Fifth, it is impossible to escape the irony of this draft Bill being published within a week of the Bill of Rights Bill, reflecting as it does a serious policy commitment towards greater promotion of the human rights of those within its scope. It might be said that the Bill is doing ‘the right thing’ in terms of making the promotion of those rights a matter for Parliament, but in many ways, this Bill is enabling Parliament to play ‘catch-up’ to understandings of rights in this area developed, in significant part, by the courts. It may also be appropriate here to set out again how the Review identified how human rights operate in this area:
Knowing an individual’s rights in specific circumstances should be straightforward. The difficulty comes when there is more than one right involved (e.g. the right to liberty versus the right to life) or when rights of others may conflict with the rights of the patient. Here we are required to strike fair balances, using the recognised concept of proportionality. Any government, or other body, must respect the rights of those in whose lives it sanctions intervention. At the same time, it may have other duties. It may be required to protect the lives of those contemplating serious self-harm or suicide. It must have regard to the safety of any others where there is a reasonably probable consequence of what a patient might do. These sorts of issues are the justification for the compulsive powers the state authorises and uses in this field. Our position is those interventions must be the least invasive or restrictive required to enable the state to fulfil its duties. An approach which focuses solely on the rights of one specific group can never be sufficient for a state concerned for the rights and safety of all.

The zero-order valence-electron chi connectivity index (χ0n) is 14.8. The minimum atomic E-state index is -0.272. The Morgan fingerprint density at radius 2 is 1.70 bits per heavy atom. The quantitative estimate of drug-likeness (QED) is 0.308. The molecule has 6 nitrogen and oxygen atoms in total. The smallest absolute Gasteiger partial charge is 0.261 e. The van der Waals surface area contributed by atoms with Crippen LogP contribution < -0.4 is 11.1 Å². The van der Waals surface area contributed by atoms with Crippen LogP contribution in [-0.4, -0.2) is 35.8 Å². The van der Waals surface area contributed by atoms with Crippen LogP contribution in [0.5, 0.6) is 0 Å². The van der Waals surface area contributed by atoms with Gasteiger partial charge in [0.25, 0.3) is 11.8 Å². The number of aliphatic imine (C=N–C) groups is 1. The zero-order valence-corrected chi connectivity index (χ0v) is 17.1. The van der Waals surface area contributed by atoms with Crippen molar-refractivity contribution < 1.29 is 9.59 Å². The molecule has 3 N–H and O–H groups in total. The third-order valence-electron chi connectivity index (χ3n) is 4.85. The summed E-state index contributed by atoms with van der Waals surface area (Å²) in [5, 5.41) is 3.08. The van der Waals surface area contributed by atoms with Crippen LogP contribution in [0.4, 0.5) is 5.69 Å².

Put another way, it might be said that human rights arguments assist everyone – including clinicians – to navigate the ethical dilemmas that are involved in respecting rights, will and preferences in the presence of mental disorder.
Sixth, the changes proposed in the draft Bill, for instance in relation to the detention criteria, as well as learning disability and autism, will increasingly cement a distinction between ‘civil’ and ‘forensic’ patients. It might be thought that this is a reflection of the different purposes that the MHA 1983 is playing in these two contexts, but this is likely (and rightly) to be something that is a focus of scrutiny at the pre-legislative stage.